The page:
Epoch J2000.0 Equinox J2000.0 (ICRS)
|Right ascension||17h 43m 28.35265s|
|Declination||+04° 34′ 02.2955″|
|Apparent magnitude (V)||2.749 (2.75 to 2.77)|
|Spectral type||K2 III|
|U−B color index||+1.253|
|B−V color index||+1.170|
|Variable type||K-type giant,|
|Radial velocity (Rv)||–12.53 km/s|
|Proper motion (μ)||RA: 41.45 mas/yr
Dec.: +159.34 mas/yr
|Parallax (π)||39.85 ± 0.17 mas|
|Distance||81.8 ± 0.3 ly
(25.1 ± 0.1 pc)
|Absolute magnitude (MV)||+0.77 ± 0.04|
|Radius||12.42 ± 0.13 R☉|
|Luminosity||63.4 ± 3.2 L☉|
|Surface gravity (log g)||2.22 cgs|
|Metallicity [Fe/H]||0.04 dex|
|Rotational velocity (v sin i)||5.4 km/s|
|Age||3.82 ± 1.86 Gyr|
Beta Ophiuchi (β Ophiuchi, abbreviated Beta Oph, β Oph), also named Cebalrai, is a star in the equatorial constellation of Ophiuchus. The apparent visual magnitude of this star is 2.7, which is readily visible to the naked eye even from urban skies. The distance to this star can be estimated using parallax measurements, yielding a value of 81.8 light-years (25.1 parsecs) from the Sun.
It bore the traditional names Cebalrai, Celbalrai, Cheleb and Kelb Alrai (or sometimes just Alrai), all derived from the Arabic كلب الراعي kalb al-rā‘ī "the heart of the shepherd". In 2016, the International Astronomical Union organized a Working Group on Star Names (WGSN) to catalogue and standardize proper names for stars. The WGSN approved the name Cebalrai for this star on 21 August 2016 and it is now so entered in the IAU Catalog of Star Names.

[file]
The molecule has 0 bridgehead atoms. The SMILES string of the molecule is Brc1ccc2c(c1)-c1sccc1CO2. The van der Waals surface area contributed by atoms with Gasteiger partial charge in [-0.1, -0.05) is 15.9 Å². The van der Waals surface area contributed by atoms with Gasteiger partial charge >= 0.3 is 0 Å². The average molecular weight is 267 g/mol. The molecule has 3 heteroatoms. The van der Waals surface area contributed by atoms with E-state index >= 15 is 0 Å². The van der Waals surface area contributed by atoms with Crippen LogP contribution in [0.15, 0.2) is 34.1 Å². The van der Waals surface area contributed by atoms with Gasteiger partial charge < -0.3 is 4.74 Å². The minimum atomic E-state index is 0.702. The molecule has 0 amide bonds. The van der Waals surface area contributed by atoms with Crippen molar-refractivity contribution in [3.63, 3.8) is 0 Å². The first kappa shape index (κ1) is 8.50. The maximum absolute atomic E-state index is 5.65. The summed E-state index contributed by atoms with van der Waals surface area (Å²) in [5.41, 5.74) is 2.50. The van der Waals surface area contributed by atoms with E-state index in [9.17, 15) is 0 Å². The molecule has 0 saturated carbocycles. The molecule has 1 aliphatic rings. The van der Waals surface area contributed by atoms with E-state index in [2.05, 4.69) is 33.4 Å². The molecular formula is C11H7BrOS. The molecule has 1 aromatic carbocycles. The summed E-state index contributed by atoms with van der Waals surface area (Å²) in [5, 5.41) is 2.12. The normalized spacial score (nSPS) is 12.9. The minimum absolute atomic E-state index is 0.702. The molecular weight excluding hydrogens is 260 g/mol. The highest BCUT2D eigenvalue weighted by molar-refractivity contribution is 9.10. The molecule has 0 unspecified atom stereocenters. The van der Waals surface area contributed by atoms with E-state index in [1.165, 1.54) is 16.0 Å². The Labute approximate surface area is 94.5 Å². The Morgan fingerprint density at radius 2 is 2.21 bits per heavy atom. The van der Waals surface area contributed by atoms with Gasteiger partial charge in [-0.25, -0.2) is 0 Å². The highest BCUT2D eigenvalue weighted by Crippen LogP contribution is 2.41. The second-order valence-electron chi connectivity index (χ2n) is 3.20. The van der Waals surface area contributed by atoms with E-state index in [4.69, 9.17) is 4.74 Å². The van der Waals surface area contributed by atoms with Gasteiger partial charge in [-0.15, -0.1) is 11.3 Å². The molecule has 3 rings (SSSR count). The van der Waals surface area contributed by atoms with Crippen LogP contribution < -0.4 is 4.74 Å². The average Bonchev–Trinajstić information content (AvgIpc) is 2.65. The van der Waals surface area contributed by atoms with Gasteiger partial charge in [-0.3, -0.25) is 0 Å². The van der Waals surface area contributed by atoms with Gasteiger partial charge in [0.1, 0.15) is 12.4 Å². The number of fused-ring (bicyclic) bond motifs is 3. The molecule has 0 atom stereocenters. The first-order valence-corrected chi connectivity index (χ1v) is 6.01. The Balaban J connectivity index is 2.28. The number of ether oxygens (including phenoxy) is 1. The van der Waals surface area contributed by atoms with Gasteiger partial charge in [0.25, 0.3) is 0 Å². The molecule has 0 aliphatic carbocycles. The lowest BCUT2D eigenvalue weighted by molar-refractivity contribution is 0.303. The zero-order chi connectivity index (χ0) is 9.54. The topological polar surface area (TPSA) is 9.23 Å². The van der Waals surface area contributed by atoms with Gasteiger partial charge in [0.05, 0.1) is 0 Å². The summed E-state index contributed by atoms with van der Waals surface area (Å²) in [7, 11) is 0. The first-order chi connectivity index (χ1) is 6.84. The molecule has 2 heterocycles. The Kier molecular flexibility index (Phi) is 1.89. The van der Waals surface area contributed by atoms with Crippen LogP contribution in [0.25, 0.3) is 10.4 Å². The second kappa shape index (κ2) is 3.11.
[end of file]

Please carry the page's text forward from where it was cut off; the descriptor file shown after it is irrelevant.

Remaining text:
This is a giant star with a stellar classification of K2 III. Although it is only 13% greater in mass than the Sun, it has reached a stage in its evolution where the atmosphere has expanded to about 12 times the Sun's radius and is radiating 63 times the luminosity of the Sun. Its outer envelope is relatively cool with an effective temperature of 4,467 K, giving it the orange hue typical of K-type stars. Like some other K-type giants, β Ophiuchi has been found to vary very slightly (0.02 magnitudes) in brightness.,
Cebalrai is a member of the thin disk population. It is following a low eccentricity orbit through the Milky Way galaxy that carries it between a distance of 27.3–30.9 kly (8.4–9.5 kpc) from the Galactic Center and up to 0.62 kly (0.19 kpc) above or below the galactic plane.
Possible planetary system
Radial velocity variations with a period of 142 days hint about the possible presence of a planetary companion orbiting Beta Ophiuchi. Thus far, no planetary object has been confirmed; while periodic radial pulsations caused by intrinsic stellar variability could explain the observed variations.
(in order from star)
|b (unconfirmed)||≥ 1 MJ||≥ 0.6||142.3||—||—||—|
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